MECHANICSBURG, Pa., April 29, 2011 /PRNewswire-USNewswire/ -- Regardless of your age or physical health, it's important to have regular eye exams. Your doctor does more than determine if you need a prescription for glasses or contact lenses. Your exam will include a check for diseases such as glaucoma, macular degeneration and diabetic retinopathy.
What is the difference between an ophthalmologist, optometrist, and an optician?
An Ophthalmologist is a physician specialized in eye and vision care. They provide the full spectrum of eye care, from diagnosing and treating eye diseases, prescribing medications, glasses, and contact lenses to performing complex eye surgery.
An Optometrist is a professional licensed to provide primary eye care services to examine and diagnose eye diseases and, in certain states, to treat them; to diagnose related systemic conditions that may affect the eyes; to examine, diagnose and treat visual conditions; and to prescribe glasses, contact lenses, low vision rehabilitation and medications, as well as perform minor surgical procedures.
An optician analyzes and interprets prescriptions written by ophthalmologists or optometrists and takes eye measurements to fit individuals for eye glasses or contact lenses.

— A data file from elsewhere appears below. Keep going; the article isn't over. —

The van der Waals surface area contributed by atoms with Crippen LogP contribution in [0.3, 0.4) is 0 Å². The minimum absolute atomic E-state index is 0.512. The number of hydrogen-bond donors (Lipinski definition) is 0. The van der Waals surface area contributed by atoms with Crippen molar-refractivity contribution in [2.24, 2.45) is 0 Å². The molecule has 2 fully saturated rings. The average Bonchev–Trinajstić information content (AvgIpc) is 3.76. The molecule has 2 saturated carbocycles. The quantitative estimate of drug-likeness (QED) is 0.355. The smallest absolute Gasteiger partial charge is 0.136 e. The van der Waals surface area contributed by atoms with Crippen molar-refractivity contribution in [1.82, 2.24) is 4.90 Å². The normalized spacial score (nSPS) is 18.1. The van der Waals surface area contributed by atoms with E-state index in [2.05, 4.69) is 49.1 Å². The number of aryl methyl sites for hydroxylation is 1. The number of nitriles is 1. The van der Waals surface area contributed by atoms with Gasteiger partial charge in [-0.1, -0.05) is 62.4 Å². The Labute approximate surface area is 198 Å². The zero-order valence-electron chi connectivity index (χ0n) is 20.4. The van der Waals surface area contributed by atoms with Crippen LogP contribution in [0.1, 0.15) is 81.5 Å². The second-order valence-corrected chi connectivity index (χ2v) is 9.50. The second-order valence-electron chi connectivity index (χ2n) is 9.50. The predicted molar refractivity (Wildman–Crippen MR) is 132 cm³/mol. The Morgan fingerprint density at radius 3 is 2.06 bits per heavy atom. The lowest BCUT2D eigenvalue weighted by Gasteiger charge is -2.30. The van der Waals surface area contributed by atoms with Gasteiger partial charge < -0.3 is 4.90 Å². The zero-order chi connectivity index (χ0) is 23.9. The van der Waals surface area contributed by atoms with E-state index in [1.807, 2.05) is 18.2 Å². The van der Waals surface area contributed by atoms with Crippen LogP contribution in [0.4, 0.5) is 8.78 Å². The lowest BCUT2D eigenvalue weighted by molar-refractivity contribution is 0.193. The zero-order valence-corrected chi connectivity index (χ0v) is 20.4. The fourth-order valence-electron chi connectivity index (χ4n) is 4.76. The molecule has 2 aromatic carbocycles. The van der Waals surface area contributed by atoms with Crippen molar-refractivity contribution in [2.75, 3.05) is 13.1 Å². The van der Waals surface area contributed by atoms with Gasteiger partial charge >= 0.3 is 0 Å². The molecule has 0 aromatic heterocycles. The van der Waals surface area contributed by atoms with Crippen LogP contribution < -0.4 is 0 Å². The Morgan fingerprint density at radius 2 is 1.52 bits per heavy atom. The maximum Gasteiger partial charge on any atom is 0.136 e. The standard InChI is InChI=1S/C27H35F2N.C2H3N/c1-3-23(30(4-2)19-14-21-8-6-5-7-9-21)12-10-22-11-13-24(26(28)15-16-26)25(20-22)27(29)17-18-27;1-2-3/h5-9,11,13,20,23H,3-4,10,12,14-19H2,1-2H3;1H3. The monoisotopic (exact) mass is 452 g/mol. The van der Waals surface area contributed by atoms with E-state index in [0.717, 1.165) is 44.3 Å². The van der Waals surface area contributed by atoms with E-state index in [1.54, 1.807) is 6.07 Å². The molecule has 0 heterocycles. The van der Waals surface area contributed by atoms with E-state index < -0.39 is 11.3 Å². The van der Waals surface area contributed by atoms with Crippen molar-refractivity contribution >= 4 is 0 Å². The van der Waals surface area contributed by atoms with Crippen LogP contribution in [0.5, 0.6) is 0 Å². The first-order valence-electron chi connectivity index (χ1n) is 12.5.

It's also important to understand the difference between a vision screening and an eye exam. Vision screenings can only identify the presence of a vision problem. Vision screenings can indicate that you should make an appointment with an ophthalmologist or optometrist for a more comprehensive eye exam.
I have scheduled my eye exam with my eye care professional, now what?
At a routine eye exam, your doctor should ask you about your overall health, medication history and your vision history. You will receive an examination of the external and internal parts of your eyes. Additionally, fluid pressure, visual acuity and visual field testing will be performed.
You should prepare yourself with questions you might have when your results are given. Questions could include; what is the cause of my vision loss, how can I protect my remaining vision, are there treatments for my eye condition? If you have experienced vision loss, ask what services or benefits are available to you and make sure to contact the Pennsylvania Association for the Blind for more information.
Beaver Co. Assn. f/t Blind, Berks Co. Assn. f/t Blind, Blair/Clearfield Assn. f/t Blind, Blind & Vision Rehabilitation Services of Pittsburgh, Bucks Co. Assn. f/t Blind, Butler Co. Assn. f/t Blind, Cambria Co. Assn. f/t Blind & Handicapped, Center f/t Blind & Visually Impaired, Central Susquehanna Sight Services, Center for Vision Loss, Chester Co. Assn. f/t Blind, Fayette Co. Assn. f/t Blind, ForSight Vision, Greater Wilkes-Barre Assn. f/t Blind, Hazleton Blind Assn., Indiana Co. Blind Assn., Keystone Blind Assn., Lackawanna Branch –PAB, Lawrence Co. Assn. f/t Blind, Montgomery Co. Assn. f/t Blind, North Central Sight Services, Nu Visions Center, South Central Blind Assn., Susquehanna Association f/t Blind & Vision Impaired, Tri-County Assn. f/t Blind, Venango Co. Assn. f/t Blind, The Sight Center of Northwest PA, Washington-Greene Assn. f/t Blind, Westmoreland Co. Blind Assn.
SOURCE Pennsylvania Association for the Blind